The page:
United States District Court, S.D. Illinois
MEMORANDUM AND ORDER
R. Herndon Judge.
before the Court is plaintiffs' motion to remand (Doc.
15). Naturally, defendants oppose the motion (Doc. 22). Based
on the applicable case law and the record, the Court grants
the motion to remand for lack of subject matter jurisdiction.
March 16, 2017, plaintiffs LeRoy Pirtle and Evelyn Forester
filed a ninety count complaint against Janssen Research &
Development, LLC; Janssen Ortho LLC; Janssen Pharmaceuticals,
Inc.; Bayer HeatlhCare Pharmaceuticals Inc.; Bayer Pharma AG;
Bayer Corporation; Bayer HealthCare, LLC; Bayer HealthCare
AG; and Bayer AG in the St. Clair County, Illinois Circuit
Court (Doc. 1-1). Plaintiffs seek damages for personal
injuries and economic damages suffered as a result of a
defective and dangerous pharmaceutical product, Xarelto
(rivaroxaban), which was designed, researched, developed,
manufactured, tested, labeled, advertised, marketed,
promoted, distributed and sold by defendants and
defendants' representatives. Plaintiffs allege that they
experienced “serious and dangerous side effects,
” including “life-threatening bleeding, ”
that led to “permanent and lasting” “severe
and personal injuries” due to the ingestion of Xarelto.
April 28, 2017, defendants removed the case to this Court
based on diversity jurisdiction, 28 U.S.C. § §
1332, 1441 and 1446 (Doc. 1). That same date, defendants also
removed four other cases based on the same allegations
contained in this complaint and filed by the same lawyers as
plaintiffs' lawyers. See Woodall, et al., v. Janssen
Research & Development, LCC, et al., 17-0441-DRH;
Bandy, et al., v. Janssen Research & Development,
LLC, et al., 17-0440-DRH; Douthit, et al., v.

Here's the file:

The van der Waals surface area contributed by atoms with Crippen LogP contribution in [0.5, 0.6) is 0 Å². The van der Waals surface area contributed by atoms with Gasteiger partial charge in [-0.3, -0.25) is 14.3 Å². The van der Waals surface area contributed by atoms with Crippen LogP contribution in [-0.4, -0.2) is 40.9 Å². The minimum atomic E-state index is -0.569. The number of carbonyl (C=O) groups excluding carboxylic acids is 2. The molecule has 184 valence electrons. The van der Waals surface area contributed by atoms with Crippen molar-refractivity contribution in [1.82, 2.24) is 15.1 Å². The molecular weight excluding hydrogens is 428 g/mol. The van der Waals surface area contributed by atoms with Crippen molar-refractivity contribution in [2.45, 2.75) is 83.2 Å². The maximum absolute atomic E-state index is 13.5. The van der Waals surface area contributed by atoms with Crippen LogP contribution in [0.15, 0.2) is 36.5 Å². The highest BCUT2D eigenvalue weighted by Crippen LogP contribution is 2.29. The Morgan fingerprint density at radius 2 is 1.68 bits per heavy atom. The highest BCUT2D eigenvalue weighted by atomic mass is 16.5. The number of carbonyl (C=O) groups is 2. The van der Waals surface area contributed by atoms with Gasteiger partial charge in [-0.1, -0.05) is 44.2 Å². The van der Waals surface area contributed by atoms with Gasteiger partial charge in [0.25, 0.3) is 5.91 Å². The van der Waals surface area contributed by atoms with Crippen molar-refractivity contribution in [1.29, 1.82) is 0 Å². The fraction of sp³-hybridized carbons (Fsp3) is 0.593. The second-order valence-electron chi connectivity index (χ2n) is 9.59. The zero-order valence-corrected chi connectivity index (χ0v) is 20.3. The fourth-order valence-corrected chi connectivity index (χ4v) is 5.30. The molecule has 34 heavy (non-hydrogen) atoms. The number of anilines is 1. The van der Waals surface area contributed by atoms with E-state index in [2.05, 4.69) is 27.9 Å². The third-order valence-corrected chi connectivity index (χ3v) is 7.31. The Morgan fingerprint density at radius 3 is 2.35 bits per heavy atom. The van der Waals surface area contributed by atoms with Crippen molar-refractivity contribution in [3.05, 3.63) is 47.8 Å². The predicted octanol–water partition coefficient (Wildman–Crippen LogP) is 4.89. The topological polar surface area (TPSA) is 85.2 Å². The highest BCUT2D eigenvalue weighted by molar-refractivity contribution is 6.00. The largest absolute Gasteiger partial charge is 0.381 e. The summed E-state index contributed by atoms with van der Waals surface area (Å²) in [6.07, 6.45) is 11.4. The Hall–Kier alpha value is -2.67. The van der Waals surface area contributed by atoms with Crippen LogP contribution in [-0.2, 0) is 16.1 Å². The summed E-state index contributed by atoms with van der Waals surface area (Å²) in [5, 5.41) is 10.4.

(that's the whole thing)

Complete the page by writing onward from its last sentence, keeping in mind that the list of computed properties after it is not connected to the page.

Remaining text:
Janssen Research & Development, LLC, et al.,
17-0439-DRH and Braun, et al., v. Janssen Research &
Development, LLC, et al., 17-0443-DRH. On May 2, 2017,
the Court allowed defendants up to and including June 5, 2017
to respond/answer the complaint (Doc. 8). On May 3, 2017,
defendants moved to stay this matter pending its likely
transfer to the In re Xarelto (Rivaroxaban) Products
Liability Litigation MDL No. 2592 (Doc. 12) and the
Court granted the same (Doc. 14).
the entry of the stay Order, plaintiffs filed a motion to
remand on May 3, 2017 (Doc. 15). Plaintiffs maintain that the
Court lacks subject matter jurisdiction as there is no
diversity jurisdiction because it is uncontested that
plaintiff Forester and multiple defendants, Janssen Research
& Development, LLC, Janssen Pharmaceuticals, Inc., Bayer
HeatlhCare Pharmaceuticals, Inc., and Bayer HeatlhCare, LLC,
all are citizens of the state of New Jersey. In light of the
remand motion, the Court, on May 4, 2017, entered the
Assuming this case was a run-of-mill tag along case and,
therefore, a stay would be non-controversial, the Court
granted the stay in this case as a matter of course. As it
turns out, plaintiff's counsel on the same day the motion
for a stay was filed, but subsequent thereto, filed a motion
to remand contesting subject matter jurisdiction on the basis
of a lack of diversity. Therefore, the stay that is in place
will not apply to the issue surrounding the remand motion.
The defendants are directed to file responses to said motion
no later than May 19, 2017. It is quite likely that Judge
Fallon has more than enough on his docket and does not need
five remand motions to deal with. However, if the MDL judge
already has a "standardized" order in place on this
issue, defendants should feel free to advise this Court of
that fact in their responses. Further, the JPML has now filed
a CTO for transfer of this case to the MDL. Of course, a CTO
does not prevent this Court from ruling on pending motions
until said transfer is finalized. Parties should proceed on
the schedule set out heretofore unless they consent to have
the motion heard by Judge Fallon. However, the undersigned
judge will not expedite this matter in order to rush so that
an order can be issued prior to a final transfer order. The
pending matter will be handled in the ordinary course of
court business unaffected by the timing of the Panel's
handling of the tag along issues associated with whether or
not to transfer this case to the MDL.
(Doc. 20). On May 19, 2017, defendants filed their opposition
to the motion to remand motion (Doc. 22). Defendants argue
this lawsuit is really two distinct cases filed by citizens
of Illinois and New Jersey and that this is an attempt to
defeat defendants' removal rights, to avoid the
jurisdiction of this Court and to improperly prevent its
transfer to MDL No. 2592. Specifically, defendants maintain
that this Court lacks personal jurisdiction over defendants